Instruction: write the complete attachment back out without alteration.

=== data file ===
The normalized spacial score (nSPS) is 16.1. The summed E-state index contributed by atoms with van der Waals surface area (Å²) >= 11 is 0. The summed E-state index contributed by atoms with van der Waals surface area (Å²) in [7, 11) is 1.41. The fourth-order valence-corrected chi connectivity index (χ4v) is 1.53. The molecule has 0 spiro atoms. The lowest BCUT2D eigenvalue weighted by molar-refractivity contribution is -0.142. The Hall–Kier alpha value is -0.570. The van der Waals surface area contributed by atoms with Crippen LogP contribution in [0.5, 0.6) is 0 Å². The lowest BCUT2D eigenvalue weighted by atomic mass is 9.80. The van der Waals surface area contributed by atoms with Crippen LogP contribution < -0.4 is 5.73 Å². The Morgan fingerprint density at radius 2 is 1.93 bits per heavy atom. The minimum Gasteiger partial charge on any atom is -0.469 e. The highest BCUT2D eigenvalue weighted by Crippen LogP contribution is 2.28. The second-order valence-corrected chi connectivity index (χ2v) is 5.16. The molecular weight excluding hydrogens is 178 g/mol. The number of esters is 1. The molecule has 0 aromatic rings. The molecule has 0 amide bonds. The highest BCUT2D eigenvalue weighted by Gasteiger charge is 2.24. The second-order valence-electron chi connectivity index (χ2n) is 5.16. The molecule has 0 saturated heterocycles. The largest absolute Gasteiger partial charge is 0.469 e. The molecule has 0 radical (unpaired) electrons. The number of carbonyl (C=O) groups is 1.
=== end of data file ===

The normalized spacial score (nSPS) is 16.1. The summed E-state index contributed by atoms with van der Waals surface area (Å²) >= 11 is 0. The summed E-state index contributed by atoms with van der Waals surface area (Å²) in [7, 11) is 1.41. The fourth-order valence-corrected chi connectivity index (χ4v) is 1.53. The molecule has 0 spiro atoms. The lowest BCUT2D eigenvalue weighted by molar-refractivity contribution is -0.142. The Hall–Kier alpha value is -0.570. The van der Waals surface area contributed by atoms with Crippen LogP contribution in [0.5, 0.6) is 0 Å². The lowest BCUT2D eigenvalue weighted by atomic mass is 9.80. The van der Waals surface area contributed by atoms with Crippen LogP contribution < -0.4 is 5.73 Å². The Morgan fingerprint density at radius 2 is 1.93 bits per heavy atom. The minimum Gasteiger partial charge on any atom is -0.469 e. The highest BCUT2D eigenvalue weighted by Crippen LogP contribution is 2.28. The second-order valence-corrected chi connectivity index (χ2v) is 5.16. The molecular weight excluding hydrogens is 178 g/mol. The number of esters is 1. The molecule has 0 aromatic rings. The molecule has 0 amide bonds. The highest BCUT2D eigenvalue weighted by Gasteiger charge is 2.24. The second-order valence-electron chi connectivity index (χ2n) is 5.16. The molecule has 0 saturated heterocycles. The largest absolute Gasteiger partial charge is 0.469 e. The molecule has 0 radical (unpaired) electrons. The number of carbonyl (C=O) groups is 1.